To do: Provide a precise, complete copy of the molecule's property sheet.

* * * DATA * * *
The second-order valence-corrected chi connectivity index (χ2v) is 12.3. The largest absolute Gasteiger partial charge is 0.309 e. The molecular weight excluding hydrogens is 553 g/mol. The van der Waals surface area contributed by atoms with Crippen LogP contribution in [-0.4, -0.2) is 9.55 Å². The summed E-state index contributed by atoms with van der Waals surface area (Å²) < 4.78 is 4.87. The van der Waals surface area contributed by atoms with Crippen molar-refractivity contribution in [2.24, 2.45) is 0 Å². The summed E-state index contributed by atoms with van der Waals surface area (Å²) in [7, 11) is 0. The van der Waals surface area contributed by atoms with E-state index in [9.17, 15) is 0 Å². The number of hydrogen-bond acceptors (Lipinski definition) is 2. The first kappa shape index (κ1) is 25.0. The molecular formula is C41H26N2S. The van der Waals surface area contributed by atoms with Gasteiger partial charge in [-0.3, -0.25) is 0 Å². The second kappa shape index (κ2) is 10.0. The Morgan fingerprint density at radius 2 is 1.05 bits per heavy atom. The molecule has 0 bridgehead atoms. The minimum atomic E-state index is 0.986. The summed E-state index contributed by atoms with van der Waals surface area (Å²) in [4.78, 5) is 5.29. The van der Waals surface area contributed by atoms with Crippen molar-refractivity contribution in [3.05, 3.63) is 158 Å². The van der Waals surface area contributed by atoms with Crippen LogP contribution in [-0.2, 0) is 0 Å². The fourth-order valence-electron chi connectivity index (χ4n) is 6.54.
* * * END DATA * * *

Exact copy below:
The second-order valence-corrected chi connectivity index (χ2v) is 12.3. The largest absolute Gasteiger partial charge is 0.309 e. The molecular weight excluding hydrogens is 553 g/mol. The van der Waals surface area contributed by atoms with Crippen LogP contribution in [-0.4, -0.2) is 9.55 Å². The summed E-state index contributed by atoms with van der Waals surface area (Å²) < 4.78 is 4.87. The van der Waals surface area contributed by atoms with Crippen molar-refractivity contribution in [2.24, 2.45) is 0 Å². The summed E-state index contributed by atoms with van der Waals surface area (Å²) in [7, 11) is 0. The van der Waals surface area contributed by atoms with E-state index in [9.17, 15) is 0 Å². The number of hydrogen-bond acceptors (Lipinski definition) is 2. The first kappa shape index (κ1) is 25.0. The molecular formula is C41H26N2S. The van der Waals surface area contributed by atoms with Gasteiger partial charge in [-0.3, -0.25) is 0 Å². The second kappa shape index (κ2) is 10.0. The Morgan fingerprint density at radius 2 is 1.05 bits per heavy atom. The molecule has 0 bridgehead atoms. The minimum atomic E-state index is 0.986. The summed E-state index contributed by atoms with van der Waals surface area (Å²) in [4.78, 5) is 5.29. The van der Waals surface area contributed by atoms with Crippen molar-refractivity contribution in [3.05, 3.63) is 158 Å². The van der Waals surface area contributed by atoms with Crippen LogP contribution in [-0.2, 0) is 0 Å². The fourth-order valence-electron chi connectivity index (χ4n) is 6.54.